Noting that India prohibited foreign investment in too many sectors such as retail, US President Barack Obama today cited concerns over deteriorating investment climate there to endorse another “wave” of economic reforms. Still sounding positive about Indian economy, “which continues to grow at an
impressive rate,” he said that to some extent, India’s slower growth is a reflection of the larger slow down in the global economy.
The US President answered a wide range of questions on the state of the Indian as well as global economy, Indo-Pak ties and American strategy in the Asia-Pacific region during an interview to PTI in Washington.
Obama was careful not to be directly critical of the negative investment climate in India but cited the concerns of the American business community to make his points.
Many in the American business community, “one of the great champions of the US-India partnership”, have expressed concerns that the investment climate in India is deteriorating, he said.
“They tell us it is still too hard to invest in India. In too many sectors, such as retail, India limits or prohibits the foreign investment that is necessary to create jobs in both our countries, and which is necessary for India to continue to grow,” Obama said.
Refraining from prescribing any solutions for India’s economic difficulties, the President said, “it is not the place of the United States to tell other nations, including India, how to chart its economic future. That is for Indians to decide.”
Obama noted that “there appears to be a growing consensus in India that the time may be right for another wave of economic reforms to make India more competitive in the global economy.”
The US President said India’s generous contributions have helped India to train Afghan police, promote development and improve the lives of the Afghan people.
India was the first nation to forge a Strategic Partnership Agreement with Afghanistan, and India’s civil service can be a model as Afghans strengthen their own governance and institutions, he said.
Obama said in hosting the recent conference on private investment in Afghanistan, India has shown a readiness to champion the nation’s economic development.
As a result of this spring’s NATO Summit in Chicago, he said they now had a clear path for bringing the war to a responsible end.
Next year, in mid-2013, Afghan forces would take the lead for combat operations and coalition forces would have shifted from combat to support across the country and their troops would continue to come home, the President said.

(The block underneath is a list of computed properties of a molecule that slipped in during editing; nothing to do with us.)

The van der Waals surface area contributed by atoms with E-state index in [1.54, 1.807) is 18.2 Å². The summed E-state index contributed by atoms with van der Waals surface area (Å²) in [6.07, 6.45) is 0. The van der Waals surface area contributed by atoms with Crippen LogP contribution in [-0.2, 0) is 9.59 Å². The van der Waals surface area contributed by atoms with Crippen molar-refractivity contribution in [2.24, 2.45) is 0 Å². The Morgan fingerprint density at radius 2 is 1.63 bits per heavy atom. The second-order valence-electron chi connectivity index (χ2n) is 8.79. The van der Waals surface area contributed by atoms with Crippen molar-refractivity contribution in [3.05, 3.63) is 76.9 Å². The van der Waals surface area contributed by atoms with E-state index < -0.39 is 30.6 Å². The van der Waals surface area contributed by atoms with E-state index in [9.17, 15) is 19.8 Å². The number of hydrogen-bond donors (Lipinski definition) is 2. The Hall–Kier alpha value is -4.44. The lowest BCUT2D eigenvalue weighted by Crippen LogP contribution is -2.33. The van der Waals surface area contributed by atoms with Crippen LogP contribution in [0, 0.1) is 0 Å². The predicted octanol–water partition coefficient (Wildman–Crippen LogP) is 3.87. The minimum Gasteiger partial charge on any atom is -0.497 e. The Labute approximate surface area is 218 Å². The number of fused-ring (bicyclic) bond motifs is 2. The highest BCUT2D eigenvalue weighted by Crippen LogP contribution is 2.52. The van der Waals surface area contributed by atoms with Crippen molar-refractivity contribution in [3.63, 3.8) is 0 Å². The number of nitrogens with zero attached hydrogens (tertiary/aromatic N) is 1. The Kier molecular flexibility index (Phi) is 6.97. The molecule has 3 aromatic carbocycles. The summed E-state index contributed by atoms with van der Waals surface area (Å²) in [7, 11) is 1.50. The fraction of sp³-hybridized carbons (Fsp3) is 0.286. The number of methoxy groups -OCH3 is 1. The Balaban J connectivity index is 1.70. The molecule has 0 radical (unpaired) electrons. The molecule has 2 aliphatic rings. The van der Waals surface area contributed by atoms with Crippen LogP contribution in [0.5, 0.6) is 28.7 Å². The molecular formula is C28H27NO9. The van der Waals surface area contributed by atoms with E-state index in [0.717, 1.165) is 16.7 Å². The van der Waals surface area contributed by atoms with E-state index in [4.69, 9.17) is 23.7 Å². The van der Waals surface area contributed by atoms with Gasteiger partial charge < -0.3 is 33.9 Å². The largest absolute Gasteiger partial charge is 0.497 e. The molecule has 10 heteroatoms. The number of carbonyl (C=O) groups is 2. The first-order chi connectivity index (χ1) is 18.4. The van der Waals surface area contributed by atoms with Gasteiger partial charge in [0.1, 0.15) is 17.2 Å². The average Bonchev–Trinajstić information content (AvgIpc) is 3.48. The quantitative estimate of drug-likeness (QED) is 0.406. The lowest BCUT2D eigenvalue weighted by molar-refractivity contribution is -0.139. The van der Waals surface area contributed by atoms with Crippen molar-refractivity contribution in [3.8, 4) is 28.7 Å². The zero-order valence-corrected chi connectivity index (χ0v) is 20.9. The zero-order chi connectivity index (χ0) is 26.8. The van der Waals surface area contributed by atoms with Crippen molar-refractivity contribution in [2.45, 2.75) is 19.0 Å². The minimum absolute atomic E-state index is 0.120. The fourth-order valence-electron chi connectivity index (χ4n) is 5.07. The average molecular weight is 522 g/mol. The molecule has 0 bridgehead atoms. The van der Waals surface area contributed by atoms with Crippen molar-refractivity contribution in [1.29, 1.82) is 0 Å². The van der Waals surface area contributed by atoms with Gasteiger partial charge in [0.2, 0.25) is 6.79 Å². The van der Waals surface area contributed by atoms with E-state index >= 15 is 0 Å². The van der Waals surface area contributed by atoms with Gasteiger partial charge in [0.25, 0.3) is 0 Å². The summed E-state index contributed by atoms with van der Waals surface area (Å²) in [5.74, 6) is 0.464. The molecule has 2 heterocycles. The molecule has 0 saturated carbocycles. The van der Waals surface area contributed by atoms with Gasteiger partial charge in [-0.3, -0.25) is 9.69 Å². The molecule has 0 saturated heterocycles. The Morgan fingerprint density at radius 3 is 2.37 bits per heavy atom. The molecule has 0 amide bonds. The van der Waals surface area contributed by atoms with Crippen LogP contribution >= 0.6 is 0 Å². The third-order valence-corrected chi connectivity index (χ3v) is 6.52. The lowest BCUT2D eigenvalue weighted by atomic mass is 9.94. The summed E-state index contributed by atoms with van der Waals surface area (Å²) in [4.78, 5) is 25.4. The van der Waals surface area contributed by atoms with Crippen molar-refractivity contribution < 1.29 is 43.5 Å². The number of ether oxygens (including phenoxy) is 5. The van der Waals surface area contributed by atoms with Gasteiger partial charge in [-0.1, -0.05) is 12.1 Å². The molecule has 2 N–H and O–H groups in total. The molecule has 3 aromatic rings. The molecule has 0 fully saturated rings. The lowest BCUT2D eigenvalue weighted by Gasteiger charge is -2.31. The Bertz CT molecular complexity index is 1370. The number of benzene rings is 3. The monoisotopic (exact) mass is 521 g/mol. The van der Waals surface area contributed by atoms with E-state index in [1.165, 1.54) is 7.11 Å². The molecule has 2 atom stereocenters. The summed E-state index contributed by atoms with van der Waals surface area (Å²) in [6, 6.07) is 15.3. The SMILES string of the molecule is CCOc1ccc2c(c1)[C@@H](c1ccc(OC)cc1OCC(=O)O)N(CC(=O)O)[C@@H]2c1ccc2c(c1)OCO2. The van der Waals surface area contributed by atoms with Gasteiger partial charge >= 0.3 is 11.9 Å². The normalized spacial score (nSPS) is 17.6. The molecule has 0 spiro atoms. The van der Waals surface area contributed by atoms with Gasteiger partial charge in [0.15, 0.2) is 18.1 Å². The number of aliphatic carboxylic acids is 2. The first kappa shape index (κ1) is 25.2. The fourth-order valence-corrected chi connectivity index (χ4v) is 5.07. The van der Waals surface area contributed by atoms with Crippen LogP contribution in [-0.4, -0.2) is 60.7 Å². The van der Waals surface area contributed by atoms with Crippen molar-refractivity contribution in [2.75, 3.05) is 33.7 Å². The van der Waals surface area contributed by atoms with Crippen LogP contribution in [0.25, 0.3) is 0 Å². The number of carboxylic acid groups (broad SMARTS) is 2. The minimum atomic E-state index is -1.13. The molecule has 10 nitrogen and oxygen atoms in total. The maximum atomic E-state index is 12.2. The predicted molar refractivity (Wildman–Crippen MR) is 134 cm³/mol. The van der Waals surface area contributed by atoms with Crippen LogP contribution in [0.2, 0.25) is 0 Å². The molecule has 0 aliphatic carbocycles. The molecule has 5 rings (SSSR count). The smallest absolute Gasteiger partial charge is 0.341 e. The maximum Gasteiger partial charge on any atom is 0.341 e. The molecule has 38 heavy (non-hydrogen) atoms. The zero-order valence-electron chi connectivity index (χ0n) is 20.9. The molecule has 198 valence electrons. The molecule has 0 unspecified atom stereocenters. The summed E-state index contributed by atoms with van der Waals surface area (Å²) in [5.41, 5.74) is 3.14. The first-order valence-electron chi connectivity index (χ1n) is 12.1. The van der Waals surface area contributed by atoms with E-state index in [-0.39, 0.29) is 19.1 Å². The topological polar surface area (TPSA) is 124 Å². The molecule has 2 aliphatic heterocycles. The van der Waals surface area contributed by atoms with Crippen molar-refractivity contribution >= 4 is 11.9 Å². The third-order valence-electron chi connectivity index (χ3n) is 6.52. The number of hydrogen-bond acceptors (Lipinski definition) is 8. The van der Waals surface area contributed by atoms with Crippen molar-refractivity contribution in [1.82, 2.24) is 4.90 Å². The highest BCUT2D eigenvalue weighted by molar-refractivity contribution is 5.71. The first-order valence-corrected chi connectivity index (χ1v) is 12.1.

“By the end of 2014, the transition to Afghan lead for security will be complete so that Afghans can take responsibility for their own country.
“After 2014, NATO will continue to train, advise and assist and support Afghan forces as they grow stronger. Likewise, the Strategic Partnership Agreement that the US signed with Afghanistan, as well as our designation of Afghanistan as a Major Non-NATO Ally, makes it clear that we will not not abandon that country, or the region, to terrorists who threaten us as well,” he said.
Obama said one of the reasons why he valued the G20 was that it was the only place where leaders of the world’s largest economies — developed and developing — can come together and address the economic challenges that affected everyone.
Right now, he said, the global economy continued to face a number of challenges. Global growth, including growth in emerging economies like India, has slowed.
The situation in Europe has, of course, been a concern, Obama said. The G20 summit in Mexico was therefore an opportunity for them to hear directly from European leaders on the progress they were making and on their next steps.
The President said, “In our global economy, we can’t just have a few leaders of the most advanced economies making decisions that touch the lives of billions of people around the world.
“That’s why we made the G20 the leading forum for global economic decision-making, to give developing and emerging nations, like India, a larger voice. It’s why we increased the role of India and other emerging economies in international financial institutions. These institutions are stronger because of India’s active participation.”
Obama said he believed that the European leaders grasp the seriousness of the situation and were committed to holding the Eurozone together with the steps they have taken in the recent weeks.
“All of us have a profound interest in Europe’s success and the US will continue to support our European friends as they work through this challenge.